The CEO of Royal London has admitted that the insurance group's protection providers had 'tired' propositions in revealing a sharp fall in new protection business.
Royal London saw a 21% fall in new protection sales in 2014 from £439m to £346m, highlighted by a 23% fall in sales through intermediaries (from £436 m to £338m).
Meanwhile its direct to consumer protection sales rose 167%, although this accounted for only £8m of new sales.
Phil Loney, CEO of Royal London, told COVER: "There's no doubt that Scottish Provident and Bright Grey's propositions were getting a bit tired over the course of the year, so we've begun to reinvigorate them.
Loney also attributed part of the fall to 2013's figures including sales as a result of the gender directive, but noted that changes to the brands were starting to take effect.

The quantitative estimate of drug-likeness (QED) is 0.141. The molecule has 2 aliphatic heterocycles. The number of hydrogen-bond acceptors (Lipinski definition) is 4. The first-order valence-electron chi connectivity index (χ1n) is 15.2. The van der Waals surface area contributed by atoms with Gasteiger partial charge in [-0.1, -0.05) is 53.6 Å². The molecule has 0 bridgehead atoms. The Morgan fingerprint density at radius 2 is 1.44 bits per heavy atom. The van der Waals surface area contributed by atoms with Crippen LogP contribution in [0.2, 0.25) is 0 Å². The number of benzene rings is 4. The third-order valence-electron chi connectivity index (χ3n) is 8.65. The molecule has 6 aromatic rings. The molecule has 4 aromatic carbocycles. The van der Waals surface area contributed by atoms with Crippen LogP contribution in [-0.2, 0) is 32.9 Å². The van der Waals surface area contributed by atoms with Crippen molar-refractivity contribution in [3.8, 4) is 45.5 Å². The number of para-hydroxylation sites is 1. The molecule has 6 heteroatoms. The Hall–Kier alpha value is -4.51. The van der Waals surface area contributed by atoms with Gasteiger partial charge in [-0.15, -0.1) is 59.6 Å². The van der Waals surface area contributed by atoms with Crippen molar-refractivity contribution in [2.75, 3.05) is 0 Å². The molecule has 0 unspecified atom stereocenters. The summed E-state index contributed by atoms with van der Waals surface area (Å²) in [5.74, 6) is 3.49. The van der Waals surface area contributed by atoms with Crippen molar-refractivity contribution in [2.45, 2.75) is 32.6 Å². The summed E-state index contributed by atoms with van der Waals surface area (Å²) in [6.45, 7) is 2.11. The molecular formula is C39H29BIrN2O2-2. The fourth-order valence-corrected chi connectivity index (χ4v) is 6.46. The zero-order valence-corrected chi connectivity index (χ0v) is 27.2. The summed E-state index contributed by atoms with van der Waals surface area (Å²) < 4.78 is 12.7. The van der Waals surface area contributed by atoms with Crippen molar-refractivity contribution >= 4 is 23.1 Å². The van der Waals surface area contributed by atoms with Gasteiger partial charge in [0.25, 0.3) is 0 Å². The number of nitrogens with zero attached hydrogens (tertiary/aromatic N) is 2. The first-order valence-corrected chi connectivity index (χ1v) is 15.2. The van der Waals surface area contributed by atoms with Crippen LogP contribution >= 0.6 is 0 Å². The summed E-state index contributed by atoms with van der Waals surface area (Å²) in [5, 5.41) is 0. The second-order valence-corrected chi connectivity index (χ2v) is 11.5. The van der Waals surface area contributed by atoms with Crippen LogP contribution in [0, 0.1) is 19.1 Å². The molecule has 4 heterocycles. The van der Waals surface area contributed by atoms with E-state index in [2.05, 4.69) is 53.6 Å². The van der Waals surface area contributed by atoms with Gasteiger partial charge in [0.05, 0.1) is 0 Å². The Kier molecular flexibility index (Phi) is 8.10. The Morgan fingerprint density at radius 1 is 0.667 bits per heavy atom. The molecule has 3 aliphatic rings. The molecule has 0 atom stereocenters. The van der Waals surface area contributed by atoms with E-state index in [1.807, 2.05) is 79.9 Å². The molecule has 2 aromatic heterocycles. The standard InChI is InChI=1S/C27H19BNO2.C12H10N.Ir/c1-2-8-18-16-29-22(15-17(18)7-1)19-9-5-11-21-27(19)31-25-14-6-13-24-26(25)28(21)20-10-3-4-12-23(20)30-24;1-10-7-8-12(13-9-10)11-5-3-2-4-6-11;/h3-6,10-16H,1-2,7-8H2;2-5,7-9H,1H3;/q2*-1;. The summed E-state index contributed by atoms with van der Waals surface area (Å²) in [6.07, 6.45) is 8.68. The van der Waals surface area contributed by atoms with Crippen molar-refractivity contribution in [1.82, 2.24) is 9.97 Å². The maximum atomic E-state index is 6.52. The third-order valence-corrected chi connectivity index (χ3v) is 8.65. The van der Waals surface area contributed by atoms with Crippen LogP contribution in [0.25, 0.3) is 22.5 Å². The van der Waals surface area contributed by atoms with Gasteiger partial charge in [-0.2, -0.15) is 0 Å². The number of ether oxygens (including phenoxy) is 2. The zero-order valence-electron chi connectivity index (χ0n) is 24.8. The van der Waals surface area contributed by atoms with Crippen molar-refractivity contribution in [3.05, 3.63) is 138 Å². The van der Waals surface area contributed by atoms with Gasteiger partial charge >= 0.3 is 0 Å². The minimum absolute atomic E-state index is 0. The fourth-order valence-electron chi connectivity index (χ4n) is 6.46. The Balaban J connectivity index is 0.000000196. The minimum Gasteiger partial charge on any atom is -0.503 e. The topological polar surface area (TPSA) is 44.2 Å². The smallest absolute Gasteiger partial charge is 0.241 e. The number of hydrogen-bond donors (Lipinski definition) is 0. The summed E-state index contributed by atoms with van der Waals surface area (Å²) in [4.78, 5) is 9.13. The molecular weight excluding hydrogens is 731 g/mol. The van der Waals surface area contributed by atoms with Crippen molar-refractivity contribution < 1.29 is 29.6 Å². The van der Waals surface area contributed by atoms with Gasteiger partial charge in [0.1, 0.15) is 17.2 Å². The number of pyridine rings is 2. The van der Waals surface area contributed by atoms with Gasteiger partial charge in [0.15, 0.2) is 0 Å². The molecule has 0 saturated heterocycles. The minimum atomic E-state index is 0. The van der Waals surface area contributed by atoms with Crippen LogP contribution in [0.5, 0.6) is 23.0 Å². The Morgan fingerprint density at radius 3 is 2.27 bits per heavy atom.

In Q4 sales through intermediaries were up 5% on Q4 2013 to £99m.
Loney said: "In Bright Grey we've been making product and pricing improvements and we've really been focussing in critical illness on the core five reasons customers have for claiming and improving the quality of the product there and also on enhancing pricing.
"We've also improved service by introducing case management."
Loney added: "That's started to show through in sales in the fourth quarter, in Scottish Provident as well as improving service we've introduced a whole new front end, a much better digital front end."
In 2014 Royal London launched over 50s life cover sold directly to consumers.
Loney said of Bright Grey and Scottish Provident: "What we're aiming to do by the second half of 2015, is to bring the two businesses together into a single protection business using the best products and the best service from each business to form a single business branded under the Royal London brand."
Overall, total life and pension sales at the group rose 39% to £4.8bn.
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